Promise Zone coordinator addresses Harlan County Chamber of Commerce

Published 10:30 am Tuesday, September 19, 2023

The Harlan County Chamber of Commerce heard an update from Promise Zone Coordinator Sandi Curd during the Chamber’s regular meeting for September.

Curd provided the Chamber with information on the Rural Partner Network, a designation aimed at assisting nonprofit organizations and local governments with the federal government grant process.

“It’s good to be here. It’s been a long time since I’ve been able to meet with you guys,” Curd said. “I think it was before the pandemic.”

Curd first provided some recent information on the Promise Zone designation.

“We have supported 608 applications for funding,” Curd said. “That money, if awarded, will be in the eight counties of the Promise Zone. Those eight counties are Bell, Clay, Harlan, Knott, Leslie, Letcher, Perry, and Whitley counties. We also have 102 partners that have agreed to participate in our Promise Zone.”

Curd said since 2014, $1.3 billion was announced to be invested in the zone. She explained why the investment had not made more of an impact.

“If you go back to 2014 and look at the number of coal mining jobs that existed in our area, then multiply that by the indirect jobs in one year the change in the industry resulted in the loss of $1 billion a year,” Curd explained. “Now, here we are ten years out, and we’ve just been able to identify an investment of $1 billion the going out was ten times bigger than we’ve managed to put back in.”

Curd explained the Promise Zone designation will end in January of 2024.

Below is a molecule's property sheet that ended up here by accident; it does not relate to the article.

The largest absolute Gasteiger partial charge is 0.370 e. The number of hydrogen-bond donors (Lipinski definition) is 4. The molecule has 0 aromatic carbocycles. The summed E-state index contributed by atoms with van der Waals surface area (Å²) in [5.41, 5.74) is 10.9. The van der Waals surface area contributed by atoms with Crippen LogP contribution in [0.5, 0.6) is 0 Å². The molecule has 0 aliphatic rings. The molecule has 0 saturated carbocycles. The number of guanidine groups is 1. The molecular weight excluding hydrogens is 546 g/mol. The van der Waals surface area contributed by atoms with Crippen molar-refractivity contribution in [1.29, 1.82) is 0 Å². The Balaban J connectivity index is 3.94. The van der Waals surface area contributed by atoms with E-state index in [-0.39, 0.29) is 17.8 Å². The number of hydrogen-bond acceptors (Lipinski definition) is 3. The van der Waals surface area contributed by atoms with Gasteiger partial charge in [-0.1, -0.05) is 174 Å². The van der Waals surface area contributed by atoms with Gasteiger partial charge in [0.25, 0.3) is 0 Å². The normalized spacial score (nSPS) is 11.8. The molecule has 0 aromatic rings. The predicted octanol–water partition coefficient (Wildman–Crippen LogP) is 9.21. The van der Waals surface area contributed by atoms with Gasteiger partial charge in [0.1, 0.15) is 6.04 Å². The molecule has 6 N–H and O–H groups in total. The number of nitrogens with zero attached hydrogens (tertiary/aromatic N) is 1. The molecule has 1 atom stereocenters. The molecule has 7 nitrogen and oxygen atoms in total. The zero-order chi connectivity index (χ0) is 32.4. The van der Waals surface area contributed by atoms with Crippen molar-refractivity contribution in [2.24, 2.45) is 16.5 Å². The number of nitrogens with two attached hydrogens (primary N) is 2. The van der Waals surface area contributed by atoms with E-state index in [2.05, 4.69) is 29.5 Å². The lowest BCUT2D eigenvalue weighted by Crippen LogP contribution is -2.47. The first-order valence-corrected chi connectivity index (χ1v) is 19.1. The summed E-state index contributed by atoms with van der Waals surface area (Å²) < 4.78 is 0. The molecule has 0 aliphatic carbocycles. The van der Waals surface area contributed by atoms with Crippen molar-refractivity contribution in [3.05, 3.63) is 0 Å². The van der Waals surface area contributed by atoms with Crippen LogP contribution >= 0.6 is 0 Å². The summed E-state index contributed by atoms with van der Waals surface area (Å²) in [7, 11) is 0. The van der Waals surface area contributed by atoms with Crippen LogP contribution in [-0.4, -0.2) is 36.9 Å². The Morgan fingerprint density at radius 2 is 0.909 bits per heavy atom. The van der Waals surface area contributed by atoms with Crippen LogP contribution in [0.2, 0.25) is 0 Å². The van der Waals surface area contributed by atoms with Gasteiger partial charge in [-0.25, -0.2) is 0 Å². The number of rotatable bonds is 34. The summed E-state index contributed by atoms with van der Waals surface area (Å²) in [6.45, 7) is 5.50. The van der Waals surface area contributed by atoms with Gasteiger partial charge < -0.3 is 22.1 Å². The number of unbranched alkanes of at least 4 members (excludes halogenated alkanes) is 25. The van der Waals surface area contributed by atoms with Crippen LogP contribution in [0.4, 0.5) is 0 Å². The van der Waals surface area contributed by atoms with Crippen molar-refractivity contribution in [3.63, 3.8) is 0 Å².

“However, a new opportunity availed itself last year,” Curd said. “We jumped on it with the very same footprint. The USDA Rural Development said we want to create the Rural Partner Network, and you can apply to be this if you are a distressed city, distressed county or distressed community network.”

According to the Rural Partners Network website, it is a of government program designed to assist rural communities in locating funding and resources for job creation, building infrastructure, and supporting long-term term economic stability.

“At Kentucky Highlands, we submitted an application to have Kentucky Highlands Rural Partner Community Network, involving the same footprint of the Promise Zone, the same partners of the Promise Zone, and we were awarded it,” Curd said. “Did it come with a pot of money? No. However, what it did do was it gave Kentucky USDA Rural Development the opportunity to hire two full-time community liaisons whose job it is to hold our hands as we navigate the federal government.”

Curd pointed out that the liaisons will make locating grants much easier. She pointed out that local governments and nonprofit organizations may benefit from the RPN.

“What I’m hoping you all will do is share with them (local governments and nonprofits) this opportunity,” Curd said.

Curd said local governments and nonprofit organizations should reach out to Rural Development to inquire about the program.

For more information on the Rural Partners Network, go to or contact Kentucky Highlands at (606) 864-5175.